I am working on CS. I know that as coherence decreases (or incoherence increases) compressed sensing results improve. I know how to calculate the coherence, but I can't find an exact equation between incoherence and compressed sensing. I would like to know the equation relating coherence and CS with lower and higher limits.

Thanks in advance.

  • $\begingroup$ There is no general equation - you'll have to investigate the performance (in the mean squared error sense) empirically. $\endgroup$ – Tom Kealy Dec 14 '15 at 15:56

The coherence can be used to bound the number of measurements $m$ required for successful reconstruction as seen for example in equation (6) in Candès & Wakin 2008: $$m ≥ C \cdot \mu^2(\Phi, \Psi)\cdot S \cdot \log n$$ where $C$ is some positive constant, $S$ is the sparsity, and $n$ is the size of the sparse signal.

One problem, however, is that this is not a very sharp bound. Donoho & Tanner 2010, for example, describe some brief history of this in Section X of the linked paper. I have not followed the development on this aspect of compressed sensing for a long time, so I do not know if there are newer or better explanations. So, in my opinion, the best you can use the coherence for in practice is as a rule of thumb: the less coherence, the better.

| improve this answer | |
  • $\begingroup$ Thansk,..Is there is any equation connecting Compressed sensing and mutual incoherence $\endgroup$ – Abhishek Sadasivan Dec 14 '15 at 20:36
  • $\begingroup$ I added an equation to the answer that uses the mutual coherence to bound the required number of measurements. $\endgroup$ – Thomas Arildsen Dec 14 '15 at 21:38
  • $\begingroup$ Thanks,Can you tell me the limits/bounds.How far we can go or what is the minmum value of m that can be choosed $\endgroup$ – Abhishek Sadasivan Dec 16 '15 at 10:12
  • $\begingroup$ In my experience, the phase transition bounds from Donoho & Tanner are the most realistic and reflect practical performance well for l1 reconstruction. I would look at that instead of coherence if I were you. $\endgroup$ – Thomas Arildsen Dec 16 '15 at 10:42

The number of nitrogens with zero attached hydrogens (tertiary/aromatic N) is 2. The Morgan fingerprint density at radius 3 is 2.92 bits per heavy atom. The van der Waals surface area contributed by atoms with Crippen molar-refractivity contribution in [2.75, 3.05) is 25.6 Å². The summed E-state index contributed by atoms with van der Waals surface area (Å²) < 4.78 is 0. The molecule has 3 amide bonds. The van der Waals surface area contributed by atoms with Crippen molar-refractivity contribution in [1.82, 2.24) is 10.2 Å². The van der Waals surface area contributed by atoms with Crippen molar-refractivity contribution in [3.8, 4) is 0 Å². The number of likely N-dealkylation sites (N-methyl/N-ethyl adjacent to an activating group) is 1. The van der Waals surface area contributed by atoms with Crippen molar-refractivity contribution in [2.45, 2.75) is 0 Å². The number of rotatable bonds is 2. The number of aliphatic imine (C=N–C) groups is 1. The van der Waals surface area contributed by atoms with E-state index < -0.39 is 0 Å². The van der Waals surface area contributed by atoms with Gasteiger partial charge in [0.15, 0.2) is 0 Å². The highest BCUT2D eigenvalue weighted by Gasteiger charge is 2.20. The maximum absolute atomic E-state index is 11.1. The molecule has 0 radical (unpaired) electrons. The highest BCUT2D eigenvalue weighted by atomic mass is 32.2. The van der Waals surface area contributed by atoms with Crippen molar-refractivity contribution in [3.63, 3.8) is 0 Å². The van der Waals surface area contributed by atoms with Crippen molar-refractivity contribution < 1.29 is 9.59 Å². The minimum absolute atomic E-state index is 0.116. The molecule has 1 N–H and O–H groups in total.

Coherence and incoherence with respect to compressive sensing is a feature that has to be implemented when designing your sensing matrix. See if my write up below could be of any help.

Incoherence: This is the property of the sensing matrix $A$ that aids to determine the recovery ability of $A$ (Joel, 2003) (David & Michael, 2002).

It is specifically used to determine the sufficient condition for $L_0$ and $L_1$ unique solutions (Heung-No, 2011 - Introduction to compressive sensing: With coding theory perspective). The coherence of the sensing matrix $A$ ($\mu(A)$) is the largest absolute, relative inner product between two columns $A_i$ and $A_j$ of the sensing matrix $A$ as given in (1) below (Emmanuel et al., 2010). $$ \mu(A) = \max_{j<k} \frac{|\langle A_j,A_k \rangle|}{\|A_j\|_2 \|A_k\|_2} \tag{1} $$ This property of $A$ is easier to evaluate than RIP of $A$, reason being that the computational complexity of evaluating $\mu(A)$ scales exponentially with the number of columns in $A$ (Dennis, S. 2012). The relationship between coherence and spark of $A$ is given in (2) - see reference in (Marco, 2009). If (2) holds, then for each measured vector $b \in \mathbb{R}^M$ there exist at most one signal $x$ such that $Ax=b + \epsilon$ holds. $$ k < \frac{1}{2} \left(1 + \frac{1}{\mu(A)} \right) \tag{2} $$

| improve this answer | |
  • 1
    $\begingroup$ I've tried to use mathjax to enter the equations, but (1) is beyond my divining powers! If you can point me to the "Richard" reference, I'll try to fix it. $\endgroup$ – Peter K. Mar 8 '16 at 17:23

Your Answer

By clicking “Post Your Answer”, you agree to our terms of service, privacy policy and cookie policy

Not the answer you're looking for? Browse other questions tagged or ask your own question.